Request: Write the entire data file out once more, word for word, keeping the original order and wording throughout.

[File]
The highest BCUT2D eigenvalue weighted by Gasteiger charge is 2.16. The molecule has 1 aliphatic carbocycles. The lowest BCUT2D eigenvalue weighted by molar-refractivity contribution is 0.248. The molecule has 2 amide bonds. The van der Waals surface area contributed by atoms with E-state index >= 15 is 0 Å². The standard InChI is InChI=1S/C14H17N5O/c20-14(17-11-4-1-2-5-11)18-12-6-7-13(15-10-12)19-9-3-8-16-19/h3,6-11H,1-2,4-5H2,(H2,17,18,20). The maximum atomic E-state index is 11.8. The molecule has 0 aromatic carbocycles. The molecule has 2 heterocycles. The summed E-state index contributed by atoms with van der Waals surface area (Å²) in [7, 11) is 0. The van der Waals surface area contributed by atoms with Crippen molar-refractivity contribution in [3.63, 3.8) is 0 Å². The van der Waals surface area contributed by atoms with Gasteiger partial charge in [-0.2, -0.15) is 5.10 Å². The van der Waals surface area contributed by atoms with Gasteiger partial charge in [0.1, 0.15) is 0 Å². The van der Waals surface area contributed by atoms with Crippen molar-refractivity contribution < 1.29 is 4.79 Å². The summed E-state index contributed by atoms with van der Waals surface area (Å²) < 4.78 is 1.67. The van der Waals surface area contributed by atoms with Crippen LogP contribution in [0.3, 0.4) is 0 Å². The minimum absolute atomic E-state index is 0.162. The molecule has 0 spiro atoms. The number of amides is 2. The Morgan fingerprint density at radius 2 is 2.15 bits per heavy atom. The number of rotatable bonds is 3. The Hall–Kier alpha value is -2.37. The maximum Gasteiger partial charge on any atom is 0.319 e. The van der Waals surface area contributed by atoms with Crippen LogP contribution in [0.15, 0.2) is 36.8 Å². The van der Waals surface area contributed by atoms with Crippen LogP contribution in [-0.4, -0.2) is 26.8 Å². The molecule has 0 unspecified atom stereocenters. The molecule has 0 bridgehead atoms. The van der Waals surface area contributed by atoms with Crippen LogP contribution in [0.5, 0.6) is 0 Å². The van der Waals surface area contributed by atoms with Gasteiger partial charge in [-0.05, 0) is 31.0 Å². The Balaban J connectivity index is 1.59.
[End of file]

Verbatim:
The highest BCUT2D eigenvalue weighted by Gasteiger charge is 2.16. The molecule has 1 aliphatic carbocycles. The lowest BCUT2D eigenvalue weighted by molar-refractivity contribution is 0.248. The molecule has 2 amide bonds. The van der Waals surface area contributed by atoms with E-state index >= 15 is 0 Å². The standard InChI is InChI=1S/C14H17N5O/c20-14(17-11-4-1-2-5-11)18-12-6-7-13(15-10-12)19-9-3-8-16-19/h3,6-11H,1-2,4-5H2,(H2,17,18,20). The maximum atomic E-state index is 11.8. The molecule has 0 aromatic carbocycles. The molecule has 2 heterocycles. The summed E-state index contributed by atoms with van der Waals surface area (Å²) in [7, 11) is 0. The van der Waals surface area contributed by atoms with Crippen molar-refractivity contribution in [3.63, 3.8) is 0 Å². The van der Waals surface area contributed by atoms with Gasteiger partial charge in [-0.2, -0.15) is 5.10 Å². The van der Waals surface area contributed by atoms with Gasteiger partial charge in [0.1, 0.15) is 0 Å². The van der Waals surface area contributed by atoms with Crippen molar-refractivity contribution < 1.29 is 4.79 Å². The summed E-state index contributed by atoms with van der Waals surface area (Å²) < 4.78 is 1.67. The van der Waals surface area contributed by atoms with Crippen LogP contribution in [0.3, 0.4) is 0 Å². The minimum absolute atomic E-state index is 0.162. The molecule has 0 spiro atoms. The number of amides is 2. The Morgan fingerprint density at radius 2 is 2.15 bits per heavy atom. The number of rotatable bonds is 3. The Hall–Kier alpha value is -2.37. The maximum Gasteiger partial charge on any atom is 0.319 e. The van der Waals surface area contributed by atoms with Crippen LogP contribution in [0.15, 0.2) is 36.8 Å². The van der Waals surface area contributed by atoms with Crippen LogP contribution in [-0.4, -0.2) is 26.8 Å². The molecule has 0 unspecified atom stereocenters. The molecule has 0 bridgehead atoms. The van der Waals surface area contributed by atoms with Crippen LogP contribution in [0.5, 0.6) is 0 Å². The van der Waals surface area contributed by atoms with Gasteiger partial charge in [-0.05, 0) is 31.0 Å². The Balaban J connectivity index is 1.59.